Much ado over 3D?

11 Nov,2011

By Akash Raha

Even as High Definition (HD) television channels are entering the Indian market, blogs and social networks are already abuzz with talk of 3D channels coming soon, and how that will revolutionize the entire TV-viewing experience. MxMIndia took a closer look at these claims, to find out whether such a time is actually anywhere close at hand.

According to Ms Anamika Mehta, COO, Lodestar UM, “India is already an underleveraged and fragmented market and such innovations will definitely add to the monetary burden.  Indian consumers are yet to fully embrace HD, and 3D in that context is still years away. While some manufacturers have launched 3D products, we still do not have ample content. 3D content would mean significant investment in content cost and advertisers and viewers alike are unlikely to pay in the short run for the experience. Secondly, perhaps barring live sports there isn’t any genre that could see demand for 3D broadcasting. The other genre could be movies in theatres for an experience… Lastly, you need high quality content which lends to 3D viewing and strapped for budgets, very few production houses will bite.”

But all said and done, the success of Mr James Cameron’s film Avatar in Indian theatres is enough proof that when you offer visually appealing content in 3D, people will flock to see it. Even so, such a number still remains way short of expectations for a market such as India to actually implement a 3D plan. If media analysts are to be believed, making 3D content for television is a very difficult job and the cost is too high to bear. Even today, many media houses use age-old technology for programming and non-35 mm cameras.

Interestingly, in the US a $14-billion, eight-year deal by ESPN with the National Football League (NFL) includes international rights and distribution of 3D content. This is despite the earlier reports that they might give up on 3D technology altogether. Several other broadcasting plans, internationally, for 3D broadcast of live baseball and basketball games are also on the anvil. MxMIndia’s efforts to reach ESPN-Star in India for their take on the issue failed to elicit any response.

Mr Dinesh Vyas, Business Head, MEC said that any talks of 3D technology coming into India in the current scheme of things is certainly a gimmick. He said, “HD and 3D televisions are already available in the market, but people are still apprehensive about it, especially, 3D. People get headaches when they see 3D content for extended periods. Such a technology is not going to take off any time soon in India. The Indian market is not very receptive to technology and it takes a long time to appropriate it… Cost of technology too is very high – and currently no advertiser will be interested in it, which implies that even media owners will have to drop any major 3D plan. However, there will always be small news here and there about 3D which might get everyone excited.”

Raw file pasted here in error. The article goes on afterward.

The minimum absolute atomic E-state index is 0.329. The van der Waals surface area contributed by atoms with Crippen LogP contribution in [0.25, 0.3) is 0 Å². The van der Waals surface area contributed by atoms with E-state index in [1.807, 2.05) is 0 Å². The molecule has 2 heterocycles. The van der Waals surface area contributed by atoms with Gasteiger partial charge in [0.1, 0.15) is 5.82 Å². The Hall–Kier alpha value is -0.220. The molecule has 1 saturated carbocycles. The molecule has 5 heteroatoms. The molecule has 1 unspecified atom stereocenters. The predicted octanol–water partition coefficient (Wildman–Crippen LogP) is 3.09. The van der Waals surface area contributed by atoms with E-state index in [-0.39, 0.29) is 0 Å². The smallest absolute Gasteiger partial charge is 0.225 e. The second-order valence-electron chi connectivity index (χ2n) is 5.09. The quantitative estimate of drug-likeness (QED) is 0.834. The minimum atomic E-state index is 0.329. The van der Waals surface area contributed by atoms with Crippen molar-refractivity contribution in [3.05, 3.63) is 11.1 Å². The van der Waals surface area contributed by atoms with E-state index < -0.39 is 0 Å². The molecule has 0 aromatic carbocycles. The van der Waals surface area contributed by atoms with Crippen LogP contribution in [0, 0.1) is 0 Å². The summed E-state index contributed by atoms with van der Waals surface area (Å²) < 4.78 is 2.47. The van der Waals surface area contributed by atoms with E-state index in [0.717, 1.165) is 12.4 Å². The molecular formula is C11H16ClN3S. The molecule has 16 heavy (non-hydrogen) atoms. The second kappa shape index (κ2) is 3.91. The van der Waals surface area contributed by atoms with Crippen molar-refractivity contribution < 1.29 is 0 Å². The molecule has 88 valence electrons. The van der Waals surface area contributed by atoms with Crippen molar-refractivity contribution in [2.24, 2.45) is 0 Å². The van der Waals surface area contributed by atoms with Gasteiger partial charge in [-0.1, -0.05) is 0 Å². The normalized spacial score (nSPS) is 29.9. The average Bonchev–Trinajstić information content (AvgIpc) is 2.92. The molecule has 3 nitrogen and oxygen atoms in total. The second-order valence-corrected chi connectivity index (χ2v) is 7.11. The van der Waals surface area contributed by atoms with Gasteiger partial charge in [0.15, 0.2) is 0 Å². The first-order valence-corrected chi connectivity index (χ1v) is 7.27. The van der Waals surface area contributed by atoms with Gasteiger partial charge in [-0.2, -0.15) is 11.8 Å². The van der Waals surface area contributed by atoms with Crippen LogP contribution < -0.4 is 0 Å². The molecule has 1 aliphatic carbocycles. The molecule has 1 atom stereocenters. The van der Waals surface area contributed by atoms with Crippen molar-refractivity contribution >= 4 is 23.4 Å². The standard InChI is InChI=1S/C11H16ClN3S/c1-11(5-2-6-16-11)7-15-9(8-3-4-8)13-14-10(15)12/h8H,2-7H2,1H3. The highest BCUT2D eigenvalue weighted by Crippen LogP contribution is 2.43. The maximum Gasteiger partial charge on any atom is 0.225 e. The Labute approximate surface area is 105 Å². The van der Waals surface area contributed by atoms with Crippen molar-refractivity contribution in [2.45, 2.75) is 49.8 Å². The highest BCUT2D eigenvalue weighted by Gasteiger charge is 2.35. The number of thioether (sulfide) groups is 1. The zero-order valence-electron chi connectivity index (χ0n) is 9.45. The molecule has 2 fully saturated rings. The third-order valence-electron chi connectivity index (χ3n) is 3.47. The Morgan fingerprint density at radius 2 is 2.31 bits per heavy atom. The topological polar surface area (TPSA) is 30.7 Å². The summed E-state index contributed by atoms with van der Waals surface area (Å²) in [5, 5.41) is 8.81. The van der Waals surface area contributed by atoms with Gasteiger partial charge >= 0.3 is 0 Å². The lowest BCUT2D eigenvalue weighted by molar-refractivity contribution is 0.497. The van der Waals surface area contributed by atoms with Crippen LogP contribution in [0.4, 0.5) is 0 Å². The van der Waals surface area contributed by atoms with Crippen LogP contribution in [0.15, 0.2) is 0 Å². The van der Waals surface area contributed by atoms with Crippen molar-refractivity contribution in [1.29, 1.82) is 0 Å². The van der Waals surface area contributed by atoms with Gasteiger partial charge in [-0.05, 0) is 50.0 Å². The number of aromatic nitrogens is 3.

So is it a good idea for affluent Indians and the upcoming middle class to splash out on 3D television – which is touted as the technology of tomorrow? The answer is a plain simple – no. Or at least, not yet… After all, what use is a large sprawling 3D television in your living room without any 3D content to support it with? That is excluding a handful of 3D movie DVDs and Blu-Ray discs.

However, not all media planners are pessimistic towards the technology and some still see hope, however dim, for it. Mr Premjeet Sodhi, President, The Collaborative, Lintas Media Group, said, “High value, premium or luxury goods and services are not new to the India market and like any other such goods and services the 3D TV sector is also amenable to adoption and success. However, I don’t think I am qualified to comment on which consumer technology will be successfully adopted. Whether 3D TV will be adopted and when and whether it will be a viable business is something for the custodians of these businesses to dwell upon and work towards. But, as and when the penetration of the technology reaches a critical mass, I am sure the media and advertising services will equip themselves to support the technology.”

There may well be a time in future when 3D channels and television will be in vogue, but apparently that time is not near. If analysts are to be believed, it will be a long while before demand meets technological advancements. However, India still remains an unpredictable market. It is the same country which discarded pager technology and yet usurped the mobile. To write off 3D technology’s viability in India could be presumptuous.

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